Mark Miller's “Ultimate X-Men: Return To Weapon X” is a fun fast paced thriller. In the “Ultimate X-Men” series, the X-Men story is retold from the beginning and taken in a new direction. “Return To Weapon X” begins with the kidnapping of the X-Men as they are whisked away to the Weapon X program where super-powered mutants are turned into weapons for the government. The story centers around their missions under the direction of Weapon X and their struggle against the program. This story really brings out the new X-Men and uses their Weapon X captivity as a vehicle for exposing their character. One highlight of the story is the flashback to Wolverine's past as a Weapon X killer in the first Iraq War where he is shown as ruthless but still maintaining his morals. Wolverine's story drives the plot as he's brought back into Weapon X only to find his friends captured with him. Sabertooth, Wolverine's nemesis, makes his first Ultimate appearance here and in their back and forth tormenting each other a complicated history is suggested and both of their story lines are developed. This is one of the best graphic novels in the Ultimate series and would be a great place to start for anyone just beginning with the X-Men series. For readers familiar with the X-Men, “Return To Weapon X” is a fun take on their beginning and brings their story in a new direction worth exploring.

X-Men : Days of future past writers, Chris Claremont and John Byrne.
Reviewed by Grady

Chris Claremont's “Days of Future Past” is an X-Men classic. The graphic novel contains the stories “Rage,” “Demon,” and “Elegy” as well but “Days of Future Past” which is the most memorable and powerful. The story begins when Kitty Pryde of the future mentally switches places with Kitty Pryde of 1980 to prevent the assassination of Senator Kelly, a politician with a strong prejudice against super-powered mutants. In the future storyline monstrous robotic Sentinels rule America killing and imprisoning any mutants they find and only a few X-Men remain. In the storyline set in 1980, Kitty Pryde of the future leads the X-Men against the mutant would be assassins. As the X-Men series progressed there were many conflicts between the government and the mutants but in “Days of Future Past,” Chris Claremont showed a conclusion of that conflict. He showed a cold world with most of Marvel's favorite characters dead, including Spider Man, Iron Man, and Captain America. The imagery of John Byrne collaborated with this cold setting by providing the menacing Sentinels who are in themselves a dark picture of the future. The story is at its strongest when the few remaining X-Men go against the Sentinels in what would have been their last battle and their humanity and inner character is exposed just before its beaten down by the calculated efficiency of the machines. “Days of Future Past” is overall a story of catastrophe evolving from people unwilling to accept their differences. It is one of the best X-Men stories ever written.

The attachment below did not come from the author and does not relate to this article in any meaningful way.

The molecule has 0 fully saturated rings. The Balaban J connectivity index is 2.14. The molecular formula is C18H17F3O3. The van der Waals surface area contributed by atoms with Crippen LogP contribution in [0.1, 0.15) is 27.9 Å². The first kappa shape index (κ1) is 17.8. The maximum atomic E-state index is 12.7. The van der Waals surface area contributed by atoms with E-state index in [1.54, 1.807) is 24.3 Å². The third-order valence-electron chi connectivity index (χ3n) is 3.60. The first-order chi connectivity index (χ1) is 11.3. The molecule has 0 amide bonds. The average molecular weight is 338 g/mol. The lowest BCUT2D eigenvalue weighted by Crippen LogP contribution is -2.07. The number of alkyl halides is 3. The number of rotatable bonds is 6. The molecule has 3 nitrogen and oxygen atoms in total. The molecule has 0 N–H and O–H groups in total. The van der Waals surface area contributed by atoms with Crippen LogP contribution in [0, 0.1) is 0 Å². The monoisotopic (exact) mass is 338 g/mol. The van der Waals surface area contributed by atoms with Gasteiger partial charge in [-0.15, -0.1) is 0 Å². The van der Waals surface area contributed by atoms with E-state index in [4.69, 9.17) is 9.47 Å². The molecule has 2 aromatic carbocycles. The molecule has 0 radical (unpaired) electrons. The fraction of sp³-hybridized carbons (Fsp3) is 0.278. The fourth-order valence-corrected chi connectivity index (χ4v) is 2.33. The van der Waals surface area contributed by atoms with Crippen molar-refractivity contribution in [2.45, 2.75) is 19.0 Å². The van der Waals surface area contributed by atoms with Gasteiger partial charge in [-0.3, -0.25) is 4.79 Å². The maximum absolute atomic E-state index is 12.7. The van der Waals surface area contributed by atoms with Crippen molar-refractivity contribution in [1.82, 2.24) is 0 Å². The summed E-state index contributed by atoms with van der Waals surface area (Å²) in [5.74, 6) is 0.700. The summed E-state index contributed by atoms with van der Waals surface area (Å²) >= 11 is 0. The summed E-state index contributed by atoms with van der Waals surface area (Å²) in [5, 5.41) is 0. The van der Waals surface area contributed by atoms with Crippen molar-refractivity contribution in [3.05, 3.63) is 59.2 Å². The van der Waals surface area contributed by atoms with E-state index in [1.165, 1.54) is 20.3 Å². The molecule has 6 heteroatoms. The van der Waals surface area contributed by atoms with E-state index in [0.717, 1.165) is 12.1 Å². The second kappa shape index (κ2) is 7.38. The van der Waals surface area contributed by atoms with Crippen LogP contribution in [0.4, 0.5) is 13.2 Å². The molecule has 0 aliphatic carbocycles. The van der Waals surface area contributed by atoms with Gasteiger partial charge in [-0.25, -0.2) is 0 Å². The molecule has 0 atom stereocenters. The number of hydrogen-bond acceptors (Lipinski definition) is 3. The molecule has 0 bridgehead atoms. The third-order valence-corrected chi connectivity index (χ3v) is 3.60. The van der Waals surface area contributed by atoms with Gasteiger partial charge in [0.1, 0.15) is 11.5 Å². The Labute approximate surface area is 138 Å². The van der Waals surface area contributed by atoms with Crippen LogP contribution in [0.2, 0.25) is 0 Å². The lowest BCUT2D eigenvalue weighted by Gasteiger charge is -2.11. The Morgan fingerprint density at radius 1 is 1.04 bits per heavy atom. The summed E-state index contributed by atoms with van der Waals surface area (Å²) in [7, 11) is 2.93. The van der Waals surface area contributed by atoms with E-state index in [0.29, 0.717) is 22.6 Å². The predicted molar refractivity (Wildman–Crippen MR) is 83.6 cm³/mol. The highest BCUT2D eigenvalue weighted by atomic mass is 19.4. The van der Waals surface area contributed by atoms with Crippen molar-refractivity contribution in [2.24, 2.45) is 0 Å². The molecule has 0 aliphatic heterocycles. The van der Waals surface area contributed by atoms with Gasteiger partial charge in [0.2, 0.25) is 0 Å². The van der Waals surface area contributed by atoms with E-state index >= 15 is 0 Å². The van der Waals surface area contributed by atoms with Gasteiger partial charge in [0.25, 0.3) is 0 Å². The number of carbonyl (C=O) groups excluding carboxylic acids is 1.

Librarian's note:
Go to J 741.5973 X-MEN for fifty or so X-Men collections.

Posted by library at June 21, 2008 02:39 PM